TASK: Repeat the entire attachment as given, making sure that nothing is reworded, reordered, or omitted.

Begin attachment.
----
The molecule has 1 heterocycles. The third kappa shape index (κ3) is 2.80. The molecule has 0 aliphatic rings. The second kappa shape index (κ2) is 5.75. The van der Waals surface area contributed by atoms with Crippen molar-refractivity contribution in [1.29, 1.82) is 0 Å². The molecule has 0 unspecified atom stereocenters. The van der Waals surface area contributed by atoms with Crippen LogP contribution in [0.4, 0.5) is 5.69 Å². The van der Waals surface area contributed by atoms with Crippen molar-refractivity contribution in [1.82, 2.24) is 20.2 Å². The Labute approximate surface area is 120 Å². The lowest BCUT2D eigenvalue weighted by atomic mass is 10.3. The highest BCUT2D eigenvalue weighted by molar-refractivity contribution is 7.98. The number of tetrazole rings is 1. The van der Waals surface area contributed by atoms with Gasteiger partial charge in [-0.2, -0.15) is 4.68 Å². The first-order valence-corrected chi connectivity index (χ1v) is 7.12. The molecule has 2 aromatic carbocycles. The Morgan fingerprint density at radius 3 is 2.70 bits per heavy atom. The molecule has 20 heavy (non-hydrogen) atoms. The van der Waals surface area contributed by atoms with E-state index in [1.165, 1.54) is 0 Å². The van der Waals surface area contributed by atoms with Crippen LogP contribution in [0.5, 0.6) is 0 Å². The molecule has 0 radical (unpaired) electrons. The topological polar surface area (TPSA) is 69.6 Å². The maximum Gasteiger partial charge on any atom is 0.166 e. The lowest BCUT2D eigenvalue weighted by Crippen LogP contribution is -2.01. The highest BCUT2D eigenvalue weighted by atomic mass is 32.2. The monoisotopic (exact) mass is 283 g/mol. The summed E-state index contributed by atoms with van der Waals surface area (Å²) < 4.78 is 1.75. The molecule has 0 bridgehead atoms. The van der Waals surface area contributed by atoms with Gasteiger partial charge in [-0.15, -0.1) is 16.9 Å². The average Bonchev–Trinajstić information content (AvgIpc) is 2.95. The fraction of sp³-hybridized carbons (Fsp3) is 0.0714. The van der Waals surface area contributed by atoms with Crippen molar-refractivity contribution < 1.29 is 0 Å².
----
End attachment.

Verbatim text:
The molecule has 1 heterocycles. The third kappa shape index (κ3) is 2.80. The molecule has 0 aliphatic rings. The second kappa shape index (κ2) is 5.75. The van der Waals surface area contributed by atoms with Crippen molar-refractivity contribution in [1.29, 1.82) is 0 Å². The molecule has 0 unspecified atom stereocenters. The van der Waals surface area contributed by atoms with Crippen LogP contribution in [0.4, 0.5) is 5.69 Å². The van der Waals surface area contributed by atoms with Crippen molar-refractivity contribution in [1.82, 2.24) is 20.2 Å². The Labute approximate surface area is 120 Å². The lowest BCUT2D eigenvalue weighted by atomic mass is 10.3. The highest BCUT2D eigenvalue weighted by molar-refractivity contribution is 7.98. The number of tetrazole rings is 1. The van der Waals surface area contributed by atoms with Gasteiger partial charge in [-0.2, -0.15) is 4.68 Å². The first-order valence-corrected chi connectivity index (χ1v) is 7.12. The molecule has 2 aromatic carbocycles. The Morgan fingerprint density at radius 3 is 2.70 bits per heavy atom. The molecule has 20 heavy (non-hydrogen) atoms. The van der Waals surface area contributed by atoms with E-state index in [1.165, 1.54) is 0 Å². The van der Waals surface area contributed by atoms with Crippen LogP contribution in [0.5, 0.6) is 0 Å². The molecule has 0 radical (unpaired) electrons. The topological polar surface area (TPSA) is 69.6 Å². The maximum Gasteiger partial charge on any atom is 0.166 e. The lowest BCUT2D eigenvalue weighted by Crippen LogP contribution is -2.01. The highest BCUT2D eigenvalue weighted by atomic mass is 32.2. The monoisotopic (exact) mass is 283 g/mol. The summed E-state index contributed by atoms with van der Waals surface area (Å²) < 4.78 is 1.75. The molecule has 0 bridgehead atoms. The van der Waals surface area contributed by atoms with Gasteiger partial charge in [-0.15, -0.1) is 16.9 Å². The average Bonchev–Trinajstić information content (AvgIpc) is 2.95. The fraction of sp³-hybridized carbons (Fsp3) is 0.0714. The van der Waals surface area contributed by atoms with Crippen molar-refractivity contribution < 1.29 is 0 Å².